ETHICAL FRAMEWORK FOR HERITAGE RECORDING SPECIALISTS APPLYING DIGITAL WORKFLOWS FOR CONSERVATION
- 1Carleton Immersive Media Studio, Carleton University, 1125 Colonel by Drive, Ottawa, K1J 5B6, Canada
- 2The Getty Conservation Institute, 1200 Getty Center Drive, Suite 700, Los Angeles, CA 90049-1684, USA
- 3Politecnico di Milano, Department of Architecture, Built Environment and Construction Engineering, Milan, Italy
Keywords: Ethics, code of practice, documentation, recording, cultural heritage, best practice
Abstract. Recording the physical characteristics of historic structures and landscapes is a cornerstone of preventive maintenance, monitoring and conservation. The information produced by such workflows guides decision-making by property owners, site managers, public officials, and conservators. Rigorous documentation may also serve a broader purpose: over time, it becomes the primary means by which scholars and the public apprehend a site that has since changed radically or disappeared.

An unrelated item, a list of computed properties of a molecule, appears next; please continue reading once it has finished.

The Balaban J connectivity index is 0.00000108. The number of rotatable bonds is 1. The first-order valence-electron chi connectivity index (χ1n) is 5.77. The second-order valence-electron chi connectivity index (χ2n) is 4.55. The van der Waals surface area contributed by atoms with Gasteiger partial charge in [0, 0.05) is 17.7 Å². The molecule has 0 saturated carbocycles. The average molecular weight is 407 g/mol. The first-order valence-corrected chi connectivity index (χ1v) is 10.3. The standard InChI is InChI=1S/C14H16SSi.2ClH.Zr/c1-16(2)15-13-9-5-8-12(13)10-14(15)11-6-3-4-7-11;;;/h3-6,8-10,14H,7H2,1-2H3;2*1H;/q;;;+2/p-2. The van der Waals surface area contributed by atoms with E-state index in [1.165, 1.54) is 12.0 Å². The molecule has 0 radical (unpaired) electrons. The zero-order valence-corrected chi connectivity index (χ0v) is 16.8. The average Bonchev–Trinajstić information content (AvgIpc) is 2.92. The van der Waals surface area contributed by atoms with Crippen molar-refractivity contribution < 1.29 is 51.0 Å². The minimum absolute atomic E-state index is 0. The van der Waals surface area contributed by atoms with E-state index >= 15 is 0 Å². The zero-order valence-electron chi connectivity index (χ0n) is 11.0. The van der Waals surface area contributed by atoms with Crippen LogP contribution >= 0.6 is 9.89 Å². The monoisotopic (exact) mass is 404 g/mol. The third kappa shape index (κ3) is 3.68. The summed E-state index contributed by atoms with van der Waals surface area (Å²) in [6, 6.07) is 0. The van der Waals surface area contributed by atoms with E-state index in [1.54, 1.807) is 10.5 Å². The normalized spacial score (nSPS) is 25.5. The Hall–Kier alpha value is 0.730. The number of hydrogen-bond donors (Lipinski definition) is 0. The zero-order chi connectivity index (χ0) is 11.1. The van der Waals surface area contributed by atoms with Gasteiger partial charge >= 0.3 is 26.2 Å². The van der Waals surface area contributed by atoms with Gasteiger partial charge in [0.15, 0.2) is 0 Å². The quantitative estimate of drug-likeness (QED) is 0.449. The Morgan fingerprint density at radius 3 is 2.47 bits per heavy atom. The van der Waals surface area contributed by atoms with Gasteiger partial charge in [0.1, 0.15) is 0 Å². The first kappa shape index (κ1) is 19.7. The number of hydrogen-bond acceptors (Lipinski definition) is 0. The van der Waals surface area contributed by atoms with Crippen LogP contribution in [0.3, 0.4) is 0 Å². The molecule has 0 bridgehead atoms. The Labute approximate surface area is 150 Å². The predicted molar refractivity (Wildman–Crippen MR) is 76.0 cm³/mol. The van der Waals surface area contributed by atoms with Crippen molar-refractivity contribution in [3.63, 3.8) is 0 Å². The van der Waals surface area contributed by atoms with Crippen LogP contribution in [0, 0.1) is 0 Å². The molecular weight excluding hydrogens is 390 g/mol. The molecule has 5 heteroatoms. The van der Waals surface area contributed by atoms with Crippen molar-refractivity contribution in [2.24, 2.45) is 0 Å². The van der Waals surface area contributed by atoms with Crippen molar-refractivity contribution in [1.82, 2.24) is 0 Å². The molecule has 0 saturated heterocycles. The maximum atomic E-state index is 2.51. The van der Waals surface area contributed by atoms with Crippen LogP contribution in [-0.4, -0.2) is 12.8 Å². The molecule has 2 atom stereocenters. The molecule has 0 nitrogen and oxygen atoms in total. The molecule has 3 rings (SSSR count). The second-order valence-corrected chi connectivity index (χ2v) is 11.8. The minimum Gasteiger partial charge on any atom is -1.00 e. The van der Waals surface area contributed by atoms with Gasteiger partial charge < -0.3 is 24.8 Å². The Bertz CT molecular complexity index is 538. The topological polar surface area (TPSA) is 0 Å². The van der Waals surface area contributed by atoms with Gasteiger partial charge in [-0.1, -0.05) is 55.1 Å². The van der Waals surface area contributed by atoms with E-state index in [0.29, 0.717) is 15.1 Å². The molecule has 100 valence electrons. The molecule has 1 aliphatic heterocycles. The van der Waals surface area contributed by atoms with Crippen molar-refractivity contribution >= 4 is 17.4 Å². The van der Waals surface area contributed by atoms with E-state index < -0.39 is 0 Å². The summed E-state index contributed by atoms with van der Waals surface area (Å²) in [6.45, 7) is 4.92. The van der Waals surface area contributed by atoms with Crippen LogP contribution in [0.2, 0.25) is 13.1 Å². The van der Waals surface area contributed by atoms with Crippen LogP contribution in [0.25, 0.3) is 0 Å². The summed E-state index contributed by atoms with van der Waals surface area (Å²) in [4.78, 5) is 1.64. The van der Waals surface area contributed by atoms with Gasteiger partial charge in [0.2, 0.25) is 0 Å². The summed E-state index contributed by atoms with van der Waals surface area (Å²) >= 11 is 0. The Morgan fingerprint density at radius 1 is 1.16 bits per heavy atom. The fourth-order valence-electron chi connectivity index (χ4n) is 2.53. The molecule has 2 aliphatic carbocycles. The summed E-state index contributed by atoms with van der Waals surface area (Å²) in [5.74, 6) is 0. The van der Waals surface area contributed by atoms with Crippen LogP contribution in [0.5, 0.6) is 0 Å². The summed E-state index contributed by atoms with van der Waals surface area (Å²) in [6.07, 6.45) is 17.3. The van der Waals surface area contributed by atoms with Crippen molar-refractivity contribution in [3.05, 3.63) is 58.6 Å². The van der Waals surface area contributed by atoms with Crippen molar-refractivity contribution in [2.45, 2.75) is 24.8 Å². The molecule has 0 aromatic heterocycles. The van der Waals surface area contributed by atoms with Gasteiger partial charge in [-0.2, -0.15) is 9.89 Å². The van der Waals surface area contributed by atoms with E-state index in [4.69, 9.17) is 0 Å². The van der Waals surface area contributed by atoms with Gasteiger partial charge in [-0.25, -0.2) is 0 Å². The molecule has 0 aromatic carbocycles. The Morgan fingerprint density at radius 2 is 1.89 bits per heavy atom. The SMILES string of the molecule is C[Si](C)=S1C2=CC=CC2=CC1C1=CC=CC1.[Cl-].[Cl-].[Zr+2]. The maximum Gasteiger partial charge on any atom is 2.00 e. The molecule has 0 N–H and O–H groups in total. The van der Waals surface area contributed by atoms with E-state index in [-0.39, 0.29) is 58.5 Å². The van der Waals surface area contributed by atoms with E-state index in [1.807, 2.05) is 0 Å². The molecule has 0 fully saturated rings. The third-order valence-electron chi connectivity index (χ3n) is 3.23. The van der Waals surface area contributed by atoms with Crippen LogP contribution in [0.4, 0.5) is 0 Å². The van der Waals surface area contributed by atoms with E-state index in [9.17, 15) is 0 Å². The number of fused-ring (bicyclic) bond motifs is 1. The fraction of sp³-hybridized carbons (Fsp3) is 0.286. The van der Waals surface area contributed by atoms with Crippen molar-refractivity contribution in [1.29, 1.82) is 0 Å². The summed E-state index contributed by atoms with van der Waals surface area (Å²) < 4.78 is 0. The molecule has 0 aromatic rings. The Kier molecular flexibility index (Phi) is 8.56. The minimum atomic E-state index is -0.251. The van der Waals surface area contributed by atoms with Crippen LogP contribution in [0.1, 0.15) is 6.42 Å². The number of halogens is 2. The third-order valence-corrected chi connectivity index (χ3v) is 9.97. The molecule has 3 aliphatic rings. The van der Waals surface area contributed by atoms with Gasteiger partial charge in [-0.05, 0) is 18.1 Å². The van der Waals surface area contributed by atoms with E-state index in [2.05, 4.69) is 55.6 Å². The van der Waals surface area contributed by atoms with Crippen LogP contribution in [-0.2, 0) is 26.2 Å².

The development of ethics principles (or a code of ethics) applicable to the heritage recording specialist in their conduct, responsibilities, professional practice and for the benefit of the public and communities is of paramount importance. As indicated by Smith (2019), “the values and principles inherent in the technology itself are more sharply diverging for a reckoning: we must now address not just the practical considerations of the technology we use, but also its moral and ethical implications. If we don't, we risk compromising the values of the heritage we serve.” This means that it is important that the practice allow for better planning, recording, processing and dissemination of digital workflows for the conservation of historic places. Also, digital products should improve the practice, including sharing and preserving records among heritage organizations around the world. This contribution seeks to establish a framework to review and apply ethical concepts to improve the field of digital heritage recording.